Last Night I Dreamed About Tomato Sauce

I Really Did.

To quote my man Will Shakespeare, this is the “The stuff that dreams are made of,” as adapted by Bogey and John Huston in The Maltese Falcon. I woke up at six in the morning with the taste of tomato sauce in my mouth. It was then that I realized that I had been dreaming about it, possibly all night long..

It was a classic example of one part of what Dr. Freud said that dreams are made of, and this is not a particularly good translation, but it is the standard one: “the day’s residues.” For lunch the previous day I had a slice of leftover brick oven pizza, and it was still superb warmed up. It had Vidalia onion slices, Italian mozzarella, and a crust made from Caputo 00 flour from Italy. The star was still Melanie Jane’s tomato sauce. That’s what I dreamed about. Here’s her recipe, which will sauce two pizzas.

Ingredients

1 quart locally grown home canned Tomatoes–I believe these were Romas

1/2 of a diced Onion

Italian Tomato Paste in a tube–Tuscan, in this case, the brand being Tuscanini. (Aside–I had to buy this, as Toscanini is one of our favorite conductors of classical music, and his daughter married my wife’s favorite pianist, Vladimir Horowitz.)

Italian Pesto in a tube

Italian Garlic Paste in a tube–the secret weapon used by many pros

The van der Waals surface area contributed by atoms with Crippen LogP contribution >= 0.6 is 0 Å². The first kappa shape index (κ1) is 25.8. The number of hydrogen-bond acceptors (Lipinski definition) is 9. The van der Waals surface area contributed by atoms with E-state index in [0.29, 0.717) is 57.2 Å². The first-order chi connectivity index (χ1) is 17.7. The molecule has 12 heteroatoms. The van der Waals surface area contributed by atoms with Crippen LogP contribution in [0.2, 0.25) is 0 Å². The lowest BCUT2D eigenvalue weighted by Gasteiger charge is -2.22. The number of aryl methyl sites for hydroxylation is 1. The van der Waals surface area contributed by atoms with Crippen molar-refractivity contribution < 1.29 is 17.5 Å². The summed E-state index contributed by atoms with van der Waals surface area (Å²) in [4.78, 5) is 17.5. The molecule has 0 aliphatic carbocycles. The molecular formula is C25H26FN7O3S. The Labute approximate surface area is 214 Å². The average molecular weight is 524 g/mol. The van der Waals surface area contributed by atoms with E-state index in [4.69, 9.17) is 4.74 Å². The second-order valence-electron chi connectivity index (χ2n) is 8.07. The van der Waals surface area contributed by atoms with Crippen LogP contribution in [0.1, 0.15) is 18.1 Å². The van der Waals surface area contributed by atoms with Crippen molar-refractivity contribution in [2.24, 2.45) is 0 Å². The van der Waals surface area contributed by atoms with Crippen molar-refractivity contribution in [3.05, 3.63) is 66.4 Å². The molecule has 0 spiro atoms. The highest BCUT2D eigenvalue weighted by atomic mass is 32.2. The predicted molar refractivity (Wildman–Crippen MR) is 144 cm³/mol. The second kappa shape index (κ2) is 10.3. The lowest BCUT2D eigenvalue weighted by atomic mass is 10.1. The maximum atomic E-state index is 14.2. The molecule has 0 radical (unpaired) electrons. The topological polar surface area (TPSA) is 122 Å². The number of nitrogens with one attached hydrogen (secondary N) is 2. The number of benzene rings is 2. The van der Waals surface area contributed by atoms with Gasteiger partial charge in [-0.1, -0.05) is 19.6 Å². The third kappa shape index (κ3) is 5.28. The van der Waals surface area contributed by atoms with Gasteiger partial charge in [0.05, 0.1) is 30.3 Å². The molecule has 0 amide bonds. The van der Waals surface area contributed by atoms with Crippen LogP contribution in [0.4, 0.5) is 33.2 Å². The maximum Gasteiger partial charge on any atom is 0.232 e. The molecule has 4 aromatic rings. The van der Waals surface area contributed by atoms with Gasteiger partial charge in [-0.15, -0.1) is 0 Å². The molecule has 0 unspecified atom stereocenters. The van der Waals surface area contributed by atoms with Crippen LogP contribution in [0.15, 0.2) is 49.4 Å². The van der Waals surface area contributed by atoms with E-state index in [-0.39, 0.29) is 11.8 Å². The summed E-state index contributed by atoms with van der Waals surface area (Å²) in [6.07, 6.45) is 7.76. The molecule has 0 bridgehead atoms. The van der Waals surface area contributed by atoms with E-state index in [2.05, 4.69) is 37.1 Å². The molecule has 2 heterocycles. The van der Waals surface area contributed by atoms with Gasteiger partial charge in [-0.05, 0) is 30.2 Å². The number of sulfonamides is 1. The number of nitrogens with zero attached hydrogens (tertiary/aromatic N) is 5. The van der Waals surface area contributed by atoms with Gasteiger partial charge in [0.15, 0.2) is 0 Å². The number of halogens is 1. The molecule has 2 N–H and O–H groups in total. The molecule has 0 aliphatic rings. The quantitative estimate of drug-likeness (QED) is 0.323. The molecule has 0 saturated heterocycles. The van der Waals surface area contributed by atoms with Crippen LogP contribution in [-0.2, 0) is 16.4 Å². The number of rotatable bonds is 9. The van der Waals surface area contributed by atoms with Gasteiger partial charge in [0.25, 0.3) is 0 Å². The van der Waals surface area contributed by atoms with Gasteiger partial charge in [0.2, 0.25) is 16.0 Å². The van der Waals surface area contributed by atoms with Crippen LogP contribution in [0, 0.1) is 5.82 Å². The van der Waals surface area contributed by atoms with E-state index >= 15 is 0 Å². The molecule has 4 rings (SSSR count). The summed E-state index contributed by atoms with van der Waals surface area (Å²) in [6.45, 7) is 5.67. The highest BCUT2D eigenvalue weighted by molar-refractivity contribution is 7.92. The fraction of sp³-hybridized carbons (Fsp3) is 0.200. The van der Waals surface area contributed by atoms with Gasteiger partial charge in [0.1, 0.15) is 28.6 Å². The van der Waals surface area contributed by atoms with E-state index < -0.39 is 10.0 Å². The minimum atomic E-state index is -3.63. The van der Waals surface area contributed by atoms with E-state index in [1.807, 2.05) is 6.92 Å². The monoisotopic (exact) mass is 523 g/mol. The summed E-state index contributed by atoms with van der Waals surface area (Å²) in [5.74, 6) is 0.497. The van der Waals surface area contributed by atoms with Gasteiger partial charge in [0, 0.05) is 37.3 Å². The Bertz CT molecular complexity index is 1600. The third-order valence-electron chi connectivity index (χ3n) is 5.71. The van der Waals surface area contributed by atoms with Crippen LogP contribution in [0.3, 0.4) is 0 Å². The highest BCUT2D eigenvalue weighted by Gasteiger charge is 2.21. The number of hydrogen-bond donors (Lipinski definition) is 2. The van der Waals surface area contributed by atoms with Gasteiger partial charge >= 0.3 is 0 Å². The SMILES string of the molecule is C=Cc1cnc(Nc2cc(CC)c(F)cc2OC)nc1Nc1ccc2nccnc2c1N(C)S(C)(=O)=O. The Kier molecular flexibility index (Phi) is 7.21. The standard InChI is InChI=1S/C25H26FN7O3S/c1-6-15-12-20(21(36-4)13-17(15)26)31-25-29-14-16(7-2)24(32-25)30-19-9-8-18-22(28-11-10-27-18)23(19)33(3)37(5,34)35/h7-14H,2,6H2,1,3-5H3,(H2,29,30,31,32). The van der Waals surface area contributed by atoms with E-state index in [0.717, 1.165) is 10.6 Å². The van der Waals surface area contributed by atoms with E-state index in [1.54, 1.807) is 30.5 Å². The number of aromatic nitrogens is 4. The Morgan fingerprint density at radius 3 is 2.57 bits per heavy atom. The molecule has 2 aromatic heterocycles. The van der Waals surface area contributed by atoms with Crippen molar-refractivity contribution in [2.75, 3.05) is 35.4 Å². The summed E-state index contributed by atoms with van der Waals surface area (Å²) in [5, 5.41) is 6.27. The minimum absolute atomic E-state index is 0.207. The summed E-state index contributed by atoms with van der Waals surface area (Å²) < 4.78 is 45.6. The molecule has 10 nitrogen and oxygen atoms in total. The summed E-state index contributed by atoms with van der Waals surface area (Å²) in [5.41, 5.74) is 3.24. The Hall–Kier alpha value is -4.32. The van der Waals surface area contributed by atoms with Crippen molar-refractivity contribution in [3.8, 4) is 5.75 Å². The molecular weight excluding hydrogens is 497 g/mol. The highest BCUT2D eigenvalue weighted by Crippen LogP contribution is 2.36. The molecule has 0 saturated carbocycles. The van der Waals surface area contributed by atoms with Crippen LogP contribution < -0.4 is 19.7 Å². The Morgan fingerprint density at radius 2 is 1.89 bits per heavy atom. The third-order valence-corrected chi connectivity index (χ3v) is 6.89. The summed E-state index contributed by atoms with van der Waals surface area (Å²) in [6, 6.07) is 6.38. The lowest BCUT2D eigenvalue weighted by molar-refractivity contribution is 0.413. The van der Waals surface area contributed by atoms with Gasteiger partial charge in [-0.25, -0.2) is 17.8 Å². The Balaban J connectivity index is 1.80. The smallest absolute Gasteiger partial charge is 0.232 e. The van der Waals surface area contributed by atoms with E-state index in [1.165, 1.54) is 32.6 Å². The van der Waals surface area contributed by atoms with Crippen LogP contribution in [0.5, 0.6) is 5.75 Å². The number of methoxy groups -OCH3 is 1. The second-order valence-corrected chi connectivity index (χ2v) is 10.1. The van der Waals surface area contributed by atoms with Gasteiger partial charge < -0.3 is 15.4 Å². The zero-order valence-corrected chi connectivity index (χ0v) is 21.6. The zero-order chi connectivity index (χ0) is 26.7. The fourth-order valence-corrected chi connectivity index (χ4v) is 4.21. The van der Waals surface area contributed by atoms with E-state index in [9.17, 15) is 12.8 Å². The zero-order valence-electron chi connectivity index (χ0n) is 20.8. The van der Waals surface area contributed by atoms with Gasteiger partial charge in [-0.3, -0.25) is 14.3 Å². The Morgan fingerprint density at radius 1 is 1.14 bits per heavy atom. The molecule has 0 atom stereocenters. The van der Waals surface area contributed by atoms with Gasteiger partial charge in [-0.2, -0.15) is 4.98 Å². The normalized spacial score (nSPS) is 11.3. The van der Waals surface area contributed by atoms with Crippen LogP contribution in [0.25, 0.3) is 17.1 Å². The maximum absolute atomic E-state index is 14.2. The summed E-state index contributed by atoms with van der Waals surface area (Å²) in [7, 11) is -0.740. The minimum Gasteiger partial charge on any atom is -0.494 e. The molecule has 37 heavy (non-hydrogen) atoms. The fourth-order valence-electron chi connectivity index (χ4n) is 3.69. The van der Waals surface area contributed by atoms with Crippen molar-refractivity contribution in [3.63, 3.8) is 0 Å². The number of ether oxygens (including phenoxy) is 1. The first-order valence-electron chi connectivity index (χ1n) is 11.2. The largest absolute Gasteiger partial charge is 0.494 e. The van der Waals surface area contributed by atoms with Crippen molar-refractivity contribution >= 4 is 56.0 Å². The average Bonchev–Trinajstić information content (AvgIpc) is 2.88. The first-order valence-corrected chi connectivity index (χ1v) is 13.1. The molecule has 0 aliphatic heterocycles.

Oregano and Thyme

Salt and Pepper

This is considerably more complicated than what most Italians would make, but we aren’t Italian, at least the last time I checked. MJ then cooked it down to a concentrated strength, which gave me just enough time to get a roaring fire going in the brick oven.

Did it ever get hot. All I had was oak dead fall pieces, and they created an inferno. I didn’t burn the crust–I actually burned the sauce, as you can see from the little black line on my slice in the picture. I’ve never had that happen before.

It was still delicious. As I always tell people, don’t eat the burned part.

Native Rhododendrons, Part III–Rhododendron alabamense and Rhododendron atlanticum

Alabama Azalea

We are officially in the mid-season of the native’s bloom cycle, and the color of the day is white. Rhododendron alabamense is the showiest of these, with that prominent yellow blotch on one petal. Though said to be a small plant, I have one at 6.5′, and another at 7′.

Clouds of White and Yellow

This species was first described by the famous botanist Dr. Charles Mohr from the University of Alabama. Furthermore, he first found it in my home county of Cullman, and naturally, he mistakenly placed it as a variant of a different species. It was not until 1921 that it was recognized as a distinct species by the scientific community.

Not every plant has as dark a yellow dot. This one is faint enough that it is not visible on a photo.